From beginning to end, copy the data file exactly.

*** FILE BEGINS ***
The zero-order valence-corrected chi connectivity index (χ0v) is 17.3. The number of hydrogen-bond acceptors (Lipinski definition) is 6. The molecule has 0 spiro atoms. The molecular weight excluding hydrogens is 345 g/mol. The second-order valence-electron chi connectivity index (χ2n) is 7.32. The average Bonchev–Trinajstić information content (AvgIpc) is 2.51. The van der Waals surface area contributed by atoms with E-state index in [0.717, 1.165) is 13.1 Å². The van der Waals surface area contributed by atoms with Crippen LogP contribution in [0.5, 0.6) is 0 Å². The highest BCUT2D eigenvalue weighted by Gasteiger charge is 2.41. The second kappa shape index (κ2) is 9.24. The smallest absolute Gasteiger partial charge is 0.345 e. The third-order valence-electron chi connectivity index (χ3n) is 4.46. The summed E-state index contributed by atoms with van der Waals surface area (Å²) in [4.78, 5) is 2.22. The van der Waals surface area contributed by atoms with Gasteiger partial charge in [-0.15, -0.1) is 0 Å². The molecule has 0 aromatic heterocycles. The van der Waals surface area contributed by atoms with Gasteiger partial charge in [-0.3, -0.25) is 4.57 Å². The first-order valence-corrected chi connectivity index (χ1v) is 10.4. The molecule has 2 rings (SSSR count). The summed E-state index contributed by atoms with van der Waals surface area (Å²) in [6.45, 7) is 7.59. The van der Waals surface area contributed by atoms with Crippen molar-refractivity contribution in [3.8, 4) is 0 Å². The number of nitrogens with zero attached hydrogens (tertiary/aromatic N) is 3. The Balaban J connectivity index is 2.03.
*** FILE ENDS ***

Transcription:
The zero-order valence-corrected chi connectivity index (χ0v) is 17.3. The number of hydrogen-bond acceptors (Lipinski definition) is 6. The molecule has 0 spiro atoms. The molecular weight excluding hydrogens is 345 g/mol. The second-order valence-electron chi connectivity index (χ2n) is 7.32. The average Bonchev–Trinajstić information content (AvgIpc) is 2.51. The van der Waals surface area contributed by atoms with E-state index in [0.717, 1.165) is 13.1 Å². The van der Waals surface area contributed by atoms with Crippen LogP contribution in [0.5, 0.6) is 0 Å². The highest BCUT2D eigenvalue weighted by Gasteiger charge is 2.41. The second kappa shape index (κ2) is 9.24. The smallest absolute Gasteiger partial charge is 0.345 e. The third-order valence-electron chi connectivity index (χ3n) is 4.46. The summed E-state index contributed by atoms with van der Waals surface area (Å²) in [4.78, 5) is 2.22. The van der Waals surface area contributed by atoms with Gasteiger partial charge in [-0.15, -0.1) is 0 Å². The molecule has 0 aromatic heterocycles. The van der Waals surface area contributed by atoms with Gasteiger partial charge in [-0.3, -0.25) is 4.57 Å². The first-order valence-corrected chi connectivity index (χ1v) is 10.4. The molecule has 2 rings (SSSR count). The summed E-state index contributed by atoms with van der Waals surface area (Å²) in [6.45, 7) is 7.59. The van der Waals surface area contributed by atoms with Crippen molar-refractivity contribution in [3.8, 4) is 0 Å². The number of nitrogens with zero attached hydrogens (tertiary/aromatic N) is 3. The Balaban J connectivity index is 2.03.